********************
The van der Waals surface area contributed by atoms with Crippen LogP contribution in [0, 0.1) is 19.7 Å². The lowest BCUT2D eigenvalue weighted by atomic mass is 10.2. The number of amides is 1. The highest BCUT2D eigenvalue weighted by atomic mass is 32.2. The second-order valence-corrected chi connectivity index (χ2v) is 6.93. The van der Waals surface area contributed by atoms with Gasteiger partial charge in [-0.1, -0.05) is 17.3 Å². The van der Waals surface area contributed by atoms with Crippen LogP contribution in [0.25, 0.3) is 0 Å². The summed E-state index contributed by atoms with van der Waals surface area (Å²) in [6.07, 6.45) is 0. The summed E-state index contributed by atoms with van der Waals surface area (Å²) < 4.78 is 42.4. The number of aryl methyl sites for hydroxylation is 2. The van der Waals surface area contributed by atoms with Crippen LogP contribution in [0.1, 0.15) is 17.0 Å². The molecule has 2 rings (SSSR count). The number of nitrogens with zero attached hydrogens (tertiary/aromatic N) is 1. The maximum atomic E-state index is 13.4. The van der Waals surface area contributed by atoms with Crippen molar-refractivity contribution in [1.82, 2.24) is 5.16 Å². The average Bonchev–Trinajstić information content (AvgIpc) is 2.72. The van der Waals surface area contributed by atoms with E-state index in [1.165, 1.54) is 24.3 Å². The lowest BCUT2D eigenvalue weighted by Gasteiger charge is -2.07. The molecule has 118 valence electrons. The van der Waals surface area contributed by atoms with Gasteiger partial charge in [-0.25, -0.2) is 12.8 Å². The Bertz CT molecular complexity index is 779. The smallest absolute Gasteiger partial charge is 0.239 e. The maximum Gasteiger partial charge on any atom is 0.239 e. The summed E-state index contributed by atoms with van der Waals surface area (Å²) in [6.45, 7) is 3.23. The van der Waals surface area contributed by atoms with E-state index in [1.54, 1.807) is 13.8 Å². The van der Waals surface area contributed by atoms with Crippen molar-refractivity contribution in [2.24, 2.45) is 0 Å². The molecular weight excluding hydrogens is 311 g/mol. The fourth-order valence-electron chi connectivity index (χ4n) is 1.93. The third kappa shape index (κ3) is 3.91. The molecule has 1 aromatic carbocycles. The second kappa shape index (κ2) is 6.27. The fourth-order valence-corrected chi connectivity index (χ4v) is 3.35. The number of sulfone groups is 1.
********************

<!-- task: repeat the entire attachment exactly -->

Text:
The van der Waals surface area contributed by atoms with Crippen LogP contribution in [0, 0.1) is 19.7 Å². The lowest BCUT2D eigenvalue weighted by atomic mass is 10.2. The number of amides is 1. The highest BCUT2D eigenvalue weighted by atomic mass is 32.2. The second-order valence-corrected chi connectivity index (χ2v) is 6.93. The van der Waals surface area contributed by atoms with Gasteiger partial charge in [-0.1, -0.05) is 17.3 Å². The van der Waals surface area contributed by atoms with Crippen LogP contribution in [0.25, 0.3) is 0 Å². The summed E-state index contributed by atoms with van der Waals surface area (Å²) in [6.07, 6.45) is 0. The summed E-state index contributed by atoms with van der Waals surface area (Å²) < 4.78 is 42.4. The number of aryl methyl sites for hydroxylation is 2. The van der Waals surface area contributed by atoms with Crippen LogP contribution in [0.1, 0.15) is 17.0 Å². The molecule has 2 rings (SSSR count). The number of nitrogens with zero attached hydrogens (tertiary/aromatic N) is 1. The maximum atomic E-state index is 13.4. The van der Waals surface area contributed by atoms with Crippen molar-refractivity contribution in [1.82, 2.24) is 5.16 Å². The average Bonchev–Trinajstić information content (AvgIpc) is 2.72. The van der Waals surface area contributed by atoms with E-state index in [1.165, 1.54) is 24.3 Å². The lowest BCUT2D eigenvalue weighted by Gasteiger charge is -2.07. The molecule has 118 valence electrons. The van der Waals surface area contributed by atoms with Gasteiger partial charge in [-0.25, -0.2) is 12.8 Å². The Bertz CT molecular complexity index is 779. The smallest absolute Gasteiger partial charge is 0.239 e. The maximum Gasteiger partial charge on any atom is 0.239 e. The summed E-state index contributed by atoms with van der Waals surface area (Å²) in [6.45, 7) is 3.23. The van der Waals surface area contributed by atoms with E-state index in [1.54, 1.807) is 13.8 Å². The van der Waals surface area contributed by atoms with Crippen molar-refractivity contribution in [2.24, 2.45) is 0 Å². The molecular weight excluding hydrogens is 311 g/mol. The fourth-order valence-electron chi connectivity index (χ4n) is 1.93. The third kappa shape index (κ3) is 3.91. The molecule has 1 aromatic carbocycles. The second kappa shape index (κ2) is 6.27. The fourth-order valence-corrected chi connectivity index (χ4v) is 3.35. The number of sulfone groups is 1.